How Green Is My Valley?

Clipstone Colliery by Andy • Flickr •

In Richard Llewellyn’s novel  How Green Was My Valley (1939), the narrator laments the fate of a Victorian Welsh mining community: “How green was my valley that day, too, green and bright in the sun.”

John Ford’s film version is set against the backdrop of an idyllic valley landscape slowly becoming an ugly slag heap that is eventually abandoned. The story chronicles the story of the Morgan family, who lose a son and a father in disasters perpetrated by the neglect of rapacious, absentee mine owners.

Concerns about mining practices have not abated since the novel’s publication.

This week the Church of England’s National Investing Bodies — the Church Commissioners, Church of England Pensions Board, and CBF Church of England Funds — announced a new policy on investing in extractive industries.

The policy sets out what it calls “a distinctively Christian approach to investment in the extractives industries.” It represents two years of theological reflection, site visits, and public consultations.

The key ethical concerns with mining, it says, are not the methods of extraction “but in business conduct including management of risk, the effects of operation on communities and national economies, and operating standards.”

The policy acknowledges contributions mining can make to modern life. But this often comes at a cost: “extractives companies are particularly vulnerable to poor governance and ethical controversy, and harmful, long-lasting impacts on communities and the environment.”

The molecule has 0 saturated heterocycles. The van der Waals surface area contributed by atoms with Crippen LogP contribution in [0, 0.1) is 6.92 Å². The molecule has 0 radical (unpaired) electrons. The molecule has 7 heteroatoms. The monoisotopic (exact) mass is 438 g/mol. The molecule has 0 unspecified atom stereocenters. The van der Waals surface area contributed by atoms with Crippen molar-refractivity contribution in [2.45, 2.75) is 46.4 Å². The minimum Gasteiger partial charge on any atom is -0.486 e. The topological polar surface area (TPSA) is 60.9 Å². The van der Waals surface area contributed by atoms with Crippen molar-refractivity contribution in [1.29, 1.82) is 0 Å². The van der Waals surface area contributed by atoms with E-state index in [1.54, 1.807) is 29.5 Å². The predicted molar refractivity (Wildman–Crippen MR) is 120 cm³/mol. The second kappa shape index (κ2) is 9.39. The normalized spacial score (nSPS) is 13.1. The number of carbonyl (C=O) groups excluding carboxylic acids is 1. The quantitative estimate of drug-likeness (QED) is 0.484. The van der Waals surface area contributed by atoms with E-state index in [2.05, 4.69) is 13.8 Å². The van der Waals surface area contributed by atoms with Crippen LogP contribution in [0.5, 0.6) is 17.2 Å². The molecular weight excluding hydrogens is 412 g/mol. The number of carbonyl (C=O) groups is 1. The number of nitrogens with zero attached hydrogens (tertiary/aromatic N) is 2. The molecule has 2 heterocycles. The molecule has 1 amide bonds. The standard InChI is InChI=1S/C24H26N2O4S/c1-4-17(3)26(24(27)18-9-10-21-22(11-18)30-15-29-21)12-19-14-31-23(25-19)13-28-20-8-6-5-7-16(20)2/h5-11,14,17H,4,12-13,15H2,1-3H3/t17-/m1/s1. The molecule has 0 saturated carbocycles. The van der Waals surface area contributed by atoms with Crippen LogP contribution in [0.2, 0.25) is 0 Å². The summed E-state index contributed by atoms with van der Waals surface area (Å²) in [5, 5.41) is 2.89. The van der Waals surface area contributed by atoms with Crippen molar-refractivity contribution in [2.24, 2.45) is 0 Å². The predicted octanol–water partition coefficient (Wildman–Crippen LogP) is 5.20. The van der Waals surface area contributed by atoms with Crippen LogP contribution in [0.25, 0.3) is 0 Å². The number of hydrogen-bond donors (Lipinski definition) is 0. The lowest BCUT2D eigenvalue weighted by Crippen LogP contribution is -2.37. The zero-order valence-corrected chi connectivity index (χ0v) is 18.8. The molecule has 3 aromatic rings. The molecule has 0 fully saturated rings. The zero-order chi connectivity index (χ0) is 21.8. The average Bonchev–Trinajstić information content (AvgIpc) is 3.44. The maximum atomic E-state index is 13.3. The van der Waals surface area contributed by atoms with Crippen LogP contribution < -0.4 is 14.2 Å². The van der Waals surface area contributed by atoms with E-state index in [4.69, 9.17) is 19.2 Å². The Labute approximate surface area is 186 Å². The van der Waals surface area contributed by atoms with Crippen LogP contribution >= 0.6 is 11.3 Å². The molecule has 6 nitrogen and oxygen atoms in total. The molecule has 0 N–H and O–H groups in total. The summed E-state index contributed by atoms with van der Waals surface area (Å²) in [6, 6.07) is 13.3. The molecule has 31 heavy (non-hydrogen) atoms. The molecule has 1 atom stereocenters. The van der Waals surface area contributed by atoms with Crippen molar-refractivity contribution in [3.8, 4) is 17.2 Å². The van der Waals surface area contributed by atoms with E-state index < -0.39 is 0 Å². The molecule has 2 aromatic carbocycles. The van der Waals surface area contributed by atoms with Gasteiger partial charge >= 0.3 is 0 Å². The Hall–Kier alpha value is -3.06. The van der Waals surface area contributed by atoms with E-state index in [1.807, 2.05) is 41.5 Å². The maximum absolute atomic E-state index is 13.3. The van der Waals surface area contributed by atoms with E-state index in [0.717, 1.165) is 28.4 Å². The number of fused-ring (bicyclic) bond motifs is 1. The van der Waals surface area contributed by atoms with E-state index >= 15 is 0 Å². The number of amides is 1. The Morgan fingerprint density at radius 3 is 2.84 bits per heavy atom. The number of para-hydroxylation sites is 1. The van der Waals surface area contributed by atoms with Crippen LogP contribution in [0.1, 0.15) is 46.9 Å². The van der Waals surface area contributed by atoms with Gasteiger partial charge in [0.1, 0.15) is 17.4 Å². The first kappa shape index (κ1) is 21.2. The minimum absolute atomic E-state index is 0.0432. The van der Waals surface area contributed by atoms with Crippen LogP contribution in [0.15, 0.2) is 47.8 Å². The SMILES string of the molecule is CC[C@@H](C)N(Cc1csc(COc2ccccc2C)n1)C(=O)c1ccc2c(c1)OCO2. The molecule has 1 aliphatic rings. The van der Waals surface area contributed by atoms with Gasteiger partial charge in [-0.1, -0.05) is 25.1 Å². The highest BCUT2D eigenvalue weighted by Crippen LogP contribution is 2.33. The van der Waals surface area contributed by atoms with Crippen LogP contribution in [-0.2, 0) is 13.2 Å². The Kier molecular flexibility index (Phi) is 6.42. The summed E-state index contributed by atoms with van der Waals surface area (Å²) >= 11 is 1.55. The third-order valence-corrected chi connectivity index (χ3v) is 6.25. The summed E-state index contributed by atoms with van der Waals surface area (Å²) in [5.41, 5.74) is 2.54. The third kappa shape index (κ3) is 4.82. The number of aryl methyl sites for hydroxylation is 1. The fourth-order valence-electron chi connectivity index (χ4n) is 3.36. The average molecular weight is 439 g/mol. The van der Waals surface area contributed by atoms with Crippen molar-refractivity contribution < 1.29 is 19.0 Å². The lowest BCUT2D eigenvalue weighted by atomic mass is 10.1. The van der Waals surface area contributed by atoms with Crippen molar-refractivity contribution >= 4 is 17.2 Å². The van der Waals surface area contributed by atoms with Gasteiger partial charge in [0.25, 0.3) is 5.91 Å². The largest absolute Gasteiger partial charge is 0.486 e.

The policy calls on mining companies to pay more attention to human rights, health and safety, concerns about corruption and taxation, and care for the environment.

“This policy provides a clear ethical framework to encourage extractive industries to benefit society and the common good,” said Loretta Minghella, First Church Estates commissioner. “As responsible investors, the Church’s National Investing Bodies are committed to robust engagement with companies in the extractives sector.”

The Rt. Rev. David Walker, Bishop of Manchester and acting chairman of the Church of England Ethical Investment Advisory Group, sounded a similar theme: “Strong returns to support our beneficiaries can go hand in hand with robust and transparent ethical investment policies.”

John Martin


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